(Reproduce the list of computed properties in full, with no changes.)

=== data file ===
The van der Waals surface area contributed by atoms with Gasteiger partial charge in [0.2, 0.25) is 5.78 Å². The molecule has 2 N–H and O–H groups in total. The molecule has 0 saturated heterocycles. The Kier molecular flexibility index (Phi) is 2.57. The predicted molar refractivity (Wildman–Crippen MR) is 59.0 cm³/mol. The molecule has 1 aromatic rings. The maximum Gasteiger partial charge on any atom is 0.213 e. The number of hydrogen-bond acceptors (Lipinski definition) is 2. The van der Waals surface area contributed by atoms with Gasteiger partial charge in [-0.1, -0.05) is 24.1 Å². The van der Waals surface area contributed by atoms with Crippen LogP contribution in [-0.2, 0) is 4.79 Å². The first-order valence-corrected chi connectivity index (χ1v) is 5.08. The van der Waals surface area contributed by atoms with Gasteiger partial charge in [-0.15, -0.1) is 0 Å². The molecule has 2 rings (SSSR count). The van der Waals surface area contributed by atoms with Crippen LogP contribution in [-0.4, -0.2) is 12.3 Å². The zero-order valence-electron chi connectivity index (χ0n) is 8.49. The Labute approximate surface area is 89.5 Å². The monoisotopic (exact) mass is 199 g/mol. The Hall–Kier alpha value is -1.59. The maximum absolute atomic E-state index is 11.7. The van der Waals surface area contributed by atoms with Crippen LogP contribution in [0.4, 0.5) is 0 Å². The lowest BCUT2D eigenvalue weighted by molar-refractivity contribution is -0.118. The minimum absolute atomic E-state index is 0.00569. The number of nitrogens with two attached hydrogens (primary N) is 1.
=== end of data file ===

The van der Waals surface area contributed by atoms with Gasteiger partial charge in [0.2, 0.25) is 5.78 Å². The molecule has 2 N–H and O–H groups in total. The molecule has 0 saturated heterocycles. The Kier molecular flexibility index (Phi) is 2.57. The predicted molar refractivity (Wildman–Crippen MR) is 59.0 cm³/mol. The molecule has 1 aromatic rings. The maximum Gasteiger partial charge on any atom is 0.213 e. The number of hydrogen-bond acceptors (Lipinski definition) is 2. The van der Waals surface area contributed by atoms with Gasteiger partial charge in [-0.1, -0.05) is 24.1 Å². The van der Waals surface area contributed by atoms with Crippen LogP contribution in [-0.2, 0) is 4.79 Å². The first-order valence-corrected chi connectivity index (χ1v) is 5.08. The van der Waals surface area contributed by atoms with Gasteiger partial charge in [-0.15, -0.1) is 0 Å². The molecule has 2 rings (SSSR count). The van der Waals surface area contributed by atoms with Crippen LogP contribution in [-0.4, -0.2) is 12.3 Å². The zero-order valence-electron chi connectivity index (χ0n) is 8.49. The Labute approximate surface area is 89.5 Å². The monoisotopic (exact) mass is 199 g/mol. The Hall–Kier alpha value is -1.59. The maximum absolute atomic E-state index is 11.7. The van der Waals surface area contributed by atoms with Crippen LogP contribution in [0.4, 0.5) is 0 Å². The lowest BCUT2D eigenvalue weighted by molar-refractivity contribution is -0.118. The minimum absolute atomic E-state index is 0.00569. The number of nitrogens with two attached hydrogens (primary N) is 1.